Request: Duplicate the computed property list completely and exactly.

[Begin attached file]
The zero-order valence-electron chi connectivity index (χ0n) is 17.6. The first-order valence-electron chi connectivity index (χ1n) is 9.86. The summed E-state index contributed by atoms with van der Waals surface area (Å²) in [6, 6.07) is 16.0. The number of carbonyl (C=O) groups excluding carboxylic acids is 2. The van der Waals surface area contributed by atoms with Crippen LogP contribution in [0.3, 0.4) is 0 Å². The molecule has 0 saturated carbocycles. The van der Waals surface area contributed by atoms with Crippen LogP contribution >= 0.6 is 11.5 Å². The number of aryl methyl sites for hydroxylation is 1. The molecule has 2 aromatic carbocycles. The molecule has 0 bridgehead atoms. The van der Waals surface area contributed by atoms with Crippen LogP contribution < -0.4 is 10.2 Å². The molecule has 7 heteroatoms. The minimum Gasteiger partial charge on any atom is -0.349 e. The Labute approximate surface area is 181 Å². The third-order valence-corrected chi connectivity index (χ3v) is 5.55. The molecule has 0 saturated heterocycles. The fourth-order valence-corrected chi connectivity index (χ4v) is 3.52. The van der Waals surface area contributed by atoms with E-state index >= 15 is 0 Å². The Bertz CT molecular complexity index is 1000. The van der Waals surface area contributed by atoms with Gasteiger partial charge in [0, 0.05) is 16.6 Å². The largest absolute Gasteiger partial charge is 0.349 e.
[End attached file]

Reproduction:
The zero-order valence-electron chi connectivity index (χ0n) is 17.6. The first-order valence-electron chi connectivity index (χ1n) is 9.86. The summed E-state index contributed by atoms with van der Waals surface area (Å²) in [6, 6.07) is 16.0. The number of carbonyl (C=O) groups excluding carboxylic acids is 2. The van der Waals surface area contributed by atoms with Crippen LogP contribution in [0.3, 0.4) is 0 Å². The molecule has 0 saturated carbocycles. The van der Waals surface area contributed by atoms with Crippen LogP contribution >= 0.6 is 11.5 Å². The number of aryl methyl sites for hydroxylation is 1. The molecule has 2 aromatic carbocycles. The molecule has 0 bridgehead atoms. The van der Waals surface area contributed by atoms with Crippen LogP contribution < -0.4 is 10.2 Å². The molecule has 7 heteroatoms. The minimum Gasteiger partial charge on any atom is -0.349 e. The Labute approximate surface area is 181 Å². The third-order valence-corrected chi connectivity index (χ3v) is 5.55. The molecule has 0 saturated heterocycles. The fourth-order valence-corrected chi connectivity index (χ4v) is 3.52. The van der Waals surface area contributed by atoms with E-state index >= 15 is 0 Å². The Bertz CT molecular complexity index is 1000. The van der Waals surface area contributed by atoms with Gasteiger partial charge in [0, 0.05) is 16.6 Å². The largest absolute Gasteiger partial charge is 0.349 e.